Ibn Jubayr’s text demonstrates that women not only participated in the creation and maintenance of cultural boundaries but also were key players in the formation and preservation of a unique minority religious identity in twelfth-century Sicily because they played a special role in demonstrating the superior appeal of Islamic culture. Indeed, women appear at the crux of many crises of religious identity in the multicultural Mediterranean. For instance, converso women figure prominently in the records of inquisition trials, as their religious identity was made ambiguous by domestic activities.[40] Likewise, many of the Christian martyrs in ninth-century Cordoba were wives and daughters, for whom both marriage and clothing figure prominently in their stories of altered religious identity.[41] For Ibn Jubayr, the status of Sicily’s Muslims hinged on several general factors, among which women were centrally important in large part because of the foundational roles they played in the Muslim family. Women were, in fact, a nodal point upon which the minority Muslim identity either was protected or attacked. Notably absent from Ibn Jubayr’s discussion is a concern for the common historiographical conceit of women’s seclusion as vital for “male honor.” Instead, for him, women’s status and position reflected the viability of the entire Muslim community under Christian dominion. The wives and daughters of this community were to be protected not in order to safeguard the males of that culture but to protect the culture itself.

The first mention of Sicily’s Muslim women in the Riḥla concerns the concubines in King William’s harem. Ibn Jubayr noted that he had heard that “The[77] handmaidens and concubines in his palace are all Muslims.”[42] Women were not alone in carrying Islamic identity into the royal precinct, as William surrounded himself with Muslim courtiers and servants and patronized Arabic scholars, but, for Ibn Jubayr, the presence of Muslim women in the harem seemed especially noteworthy and signified an important presence for Islam within the king’s family. These women represented Islam within the private boundaries of the royal court and were said to be maintaining the tenets of their faith with the full knowledge of the king. Ibn Jubayr recounted a story that he had learned about William’s court in which, during the panic following an earthquake, William heard himself surrounded by Arabic lamentations calling upon Allah and the Prophet: the king “heard nothing but cries to God and His Prophet from his women and pages.” In response to this experience, William is reported to have made a statement about the admissibility of all types of worship and the comfort it brings, rather than an admonition about praying to the Christian God.[43] The religion and language of Islam were thus manifest in the private quarters of the royal household both aurally and physically due to the presence of these women.

While none of these Muslim women was his primary wife and none of their children would inherit William’s realm, it appeared significant to Ibn Jubayr that the Christian king maintained a harem of women whom he knew to be practicing their Islamic faith. He praised the steadfastness of these Muslim women and stated that: “Of the good works of these handmaidens there are astonishing stories.”[44] Ibn Jubayr even asserted that some Christian women who had been taken into the court household were converted to Islam by the Muslim women there, noting that one of the strangest stories he heard was that “the Frankish Christian women who came to his palace became Muslims, converted by these handmaidens.”[45] Ibn Jubayr believed that William’s court was a place filled with Muslims and Islamic worship, much of it focused on the activities of these women. These Muslim women had the power not only to represent Islam at court but even to perpetuate it through conversion of Christian women and by giving birth to children whom they could raise in the Islamic faith. They carried Islam into the Christian space of the king’s harem vocally, physically, and spiritually. In Ibn Jubayr’s view, therefore, women were important as bearers of Islam and links in the perpetuation of religious identity.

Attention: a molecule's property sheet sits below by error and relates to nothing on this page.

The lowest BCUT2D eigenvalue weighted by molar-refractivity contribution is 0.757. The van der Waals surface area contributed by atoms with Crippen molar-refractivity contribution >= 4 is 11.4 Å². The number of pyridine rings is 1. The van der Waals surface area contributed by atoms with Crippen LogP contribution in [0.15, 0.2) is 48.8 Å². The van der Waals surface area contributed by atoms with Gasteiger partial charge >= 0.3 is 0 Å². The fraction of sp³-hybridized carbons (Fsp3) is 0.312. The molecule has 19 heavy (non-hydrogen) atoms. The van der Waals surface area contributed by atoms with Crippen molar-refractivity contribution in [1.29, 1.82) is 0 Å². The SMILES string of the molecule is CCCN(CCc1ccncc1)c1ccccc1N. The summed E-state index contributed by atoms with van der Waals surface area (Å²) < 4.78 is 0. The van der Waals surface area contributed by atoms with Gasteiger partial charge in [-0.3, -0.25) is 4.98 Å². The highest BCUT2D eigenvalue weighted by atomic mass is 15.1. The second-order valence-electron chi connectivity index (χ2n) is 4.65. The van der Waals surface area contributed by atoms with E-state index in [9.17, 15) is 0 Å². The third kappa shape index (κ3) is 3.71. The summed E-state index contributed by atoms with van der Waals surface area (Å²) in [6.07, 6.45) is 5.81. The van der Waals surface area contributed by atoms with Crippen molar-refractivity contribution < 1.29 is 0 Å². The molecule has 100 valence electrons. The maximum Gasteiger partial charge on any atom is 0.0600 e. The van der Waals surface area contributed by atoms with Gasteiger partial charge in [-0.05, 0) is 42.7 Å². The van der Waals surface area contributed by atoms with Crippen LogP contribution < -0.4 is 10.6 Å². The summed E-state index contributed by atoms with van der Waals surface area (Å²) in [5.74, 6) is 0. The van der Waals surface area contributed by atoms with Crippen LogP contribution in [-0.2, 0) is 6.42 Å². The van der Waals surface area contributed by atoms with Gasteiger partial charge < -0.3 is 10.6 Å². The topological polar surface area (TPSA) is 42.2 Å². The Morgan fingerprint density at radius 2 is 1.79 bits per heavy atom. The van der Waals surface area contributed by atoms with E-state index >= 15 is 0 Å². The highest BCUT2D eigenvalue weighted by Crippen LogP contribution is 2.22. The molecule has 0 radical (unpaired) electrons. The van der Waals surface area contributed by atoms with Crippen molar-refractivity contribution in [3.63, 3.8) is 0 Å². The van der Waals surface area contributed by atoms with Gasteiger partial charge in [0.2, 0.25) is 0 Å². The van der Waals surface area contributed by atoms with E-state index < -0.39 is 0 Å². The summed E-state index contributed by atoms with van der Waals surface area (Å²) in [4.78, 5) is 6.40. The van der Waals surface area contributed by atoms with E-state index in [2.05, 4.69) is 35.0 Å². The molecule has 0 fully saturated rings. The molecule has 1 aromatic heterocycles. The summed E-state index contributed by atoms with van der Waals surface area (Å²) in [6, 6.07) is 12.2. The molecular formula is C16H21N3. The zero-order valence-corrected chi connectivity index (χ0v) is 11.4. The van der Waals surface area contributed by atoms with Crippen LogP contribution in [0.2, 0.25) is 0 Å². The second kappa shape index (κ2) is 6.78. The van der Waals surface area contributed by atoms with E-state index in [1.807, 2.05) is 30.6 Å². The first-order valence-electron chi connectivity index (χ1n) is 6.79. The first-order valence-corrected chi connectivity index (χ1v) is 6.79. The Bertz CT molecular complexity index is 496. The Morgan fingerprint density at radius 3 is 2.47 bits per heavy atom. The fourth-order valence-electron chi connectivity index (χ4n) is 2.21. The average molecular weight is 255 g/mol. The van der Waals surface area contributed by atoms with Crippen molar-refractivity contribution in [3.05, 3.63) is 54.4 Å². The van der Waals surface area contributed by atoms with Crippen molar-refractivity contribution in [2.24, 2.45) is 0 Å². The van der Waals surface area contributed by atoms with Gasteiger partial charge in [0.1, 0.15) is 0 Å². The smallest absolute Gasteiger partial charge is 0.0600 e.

In truth, however, these Muslim women at the royal court had been bodily appropriated by the Christian ruler, just as the Muslim community as a whole existed at the whim of the Christian rulers. Ibn Jubayr, shocked by the encouraging stories he had heard about life at court for Muslims and William’s pro-Muslim stance, did not directly express concern about this problem. But the[78] reality would have been that these Muslim concubines were either slaves taken during raids in North Africa or young women from the native Muslim population appropriated for the king’s use and thus removed from the island’s population of marriageable Muslim women.[46] These women operated in the private, royal, Christian sphere, not within the public of the many Islamic settlements or the private domestic sphere of a Muslim household. In other words, Muslim women who otherwise would have publicly represented Islamic culture in their families and in the streets had been privatized for the king’s personal use. Nonetheless, Ibn Jubayr presented this situation as one that was commendable, showing King William’s positive attitude toward his Muslim subjects as well as the positive presence of Islam at his court. Keeping Muslim women was, for Ibn Jubayr, another marker of William’s acceptance of Muslim individuals, even though these women’s bodies had been co-opted by the Christian elite and were thus unavailable as marriage partners for the island’s struggling and demoralized Muslim population. Rather than being dismayed, however, Ibn Jubayr lauded these women for bringing Islamic rituals, the Arabic language, and Muslim children into the Christian court.